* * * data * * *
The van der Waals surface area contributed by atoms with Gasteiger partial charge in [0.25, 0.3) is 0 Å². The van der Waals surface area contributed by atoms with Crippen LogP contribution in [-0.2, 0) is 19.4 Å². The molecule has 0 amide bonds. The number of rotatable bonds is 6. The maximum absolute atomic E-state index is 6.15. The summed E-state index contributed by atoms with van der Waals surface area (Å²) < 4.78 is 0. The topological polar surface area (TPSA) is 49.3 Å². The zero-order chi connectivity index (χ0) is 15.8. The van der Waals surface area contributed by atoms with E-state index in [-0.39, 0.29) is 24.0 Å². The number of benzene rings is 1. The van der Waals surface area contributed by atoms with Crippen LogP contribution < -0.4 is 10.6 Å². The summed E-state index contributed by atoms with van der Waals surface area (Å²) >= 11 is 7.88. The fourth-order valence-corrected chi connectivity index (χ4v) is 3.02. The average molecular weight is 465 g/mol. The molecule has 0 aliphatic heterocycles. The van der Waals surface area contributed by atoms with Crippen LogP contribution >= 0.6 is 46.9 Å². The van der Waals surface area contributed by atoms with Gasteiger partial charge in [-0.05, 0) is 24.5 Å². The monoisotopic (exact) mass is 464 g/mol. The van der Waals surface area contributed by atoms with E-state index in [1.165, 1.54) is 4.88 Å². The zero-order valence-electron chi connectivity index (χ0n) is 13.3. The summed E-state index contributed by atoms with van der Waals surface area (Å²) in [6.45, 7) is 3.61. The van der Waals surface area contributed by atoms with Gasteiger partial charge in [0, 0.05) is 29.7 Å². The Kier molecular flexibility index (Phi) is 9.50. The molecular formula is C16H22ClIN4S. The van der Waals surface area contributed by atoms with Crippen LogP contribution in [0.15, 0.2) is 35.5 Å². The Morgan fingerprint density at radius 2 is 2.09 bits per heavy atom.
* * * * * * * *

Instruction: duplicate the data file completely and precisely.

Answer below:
The van der Waals surface area contributed by atoms with Gasteiger partial charge in [0.25, 0.3) is 0 Å². The van der Waals surface area contributed by atoms with Crippen LogP contribution in [-0.2, 0) is 19.4 Å². The molecule has 0 amide bonds. The number of rotatable bonds is 6. The maximum absolute atomic E-state index is 6.15. The summed E-state index contributed by atoms with van der Waals surface area (Å²) < 4.78 is 0. The topological polar surface area (TPSA) is 49.3 Å². The zero-order chi connectivity index (χ0) is 15.8. The van der Waals surface area contributed by atoms with E-state index in [-0.39, 0.29) is 24.0 Å². The number of benzene rings is 1. The van der Waals surface area contributed by atoms with Crippen LogP contribution < -0.4 is 10.6 Å². The summed E-state index contributed by atoms with van der Waals surface area (Å²) >= 11 is 7.88. The fourth-order valence-corrected chi connectivity index (χ4v) is 3.02. The average molecular weight is 465 g/mol. The molecule has 0 aliphatic heterocycles. The van der Waals surface area contributed by atoms with Crippen LogP contribution >= 0.6 is 46.9 Å². The van der Waals surface area contributed by atoms with Gasteiger partial charge in [-0.05, 0) is 24.5 Å². The monoisotopic (exact) mass is 464 g/mol. The van der Waals surface area contributed by atoms with E-state index in [1.165, 1.54) is 4.88 Å². The zero-order valence-electron chi connectivity index (χ0n) is 13.3. The summed E-state index contributed by atoms with van der Waals surface area (Å²) in [6.45, 7) is 3.61. The van der Waals surface area contributed by atoms with Gasteiger partial charge in [0, 0.05) is 29.7 Å². The Kier molecular flexibility index (Phi) is 9.50. The molecular formula is C16H22ClIN4S. The van der Waals surface area contributed by atoms with Crippen LogP contribution in [0.15, 0.2) is 35.5 Å². The Morgan fingerprint density at radius 2 is 2.09 bits per heavy atom.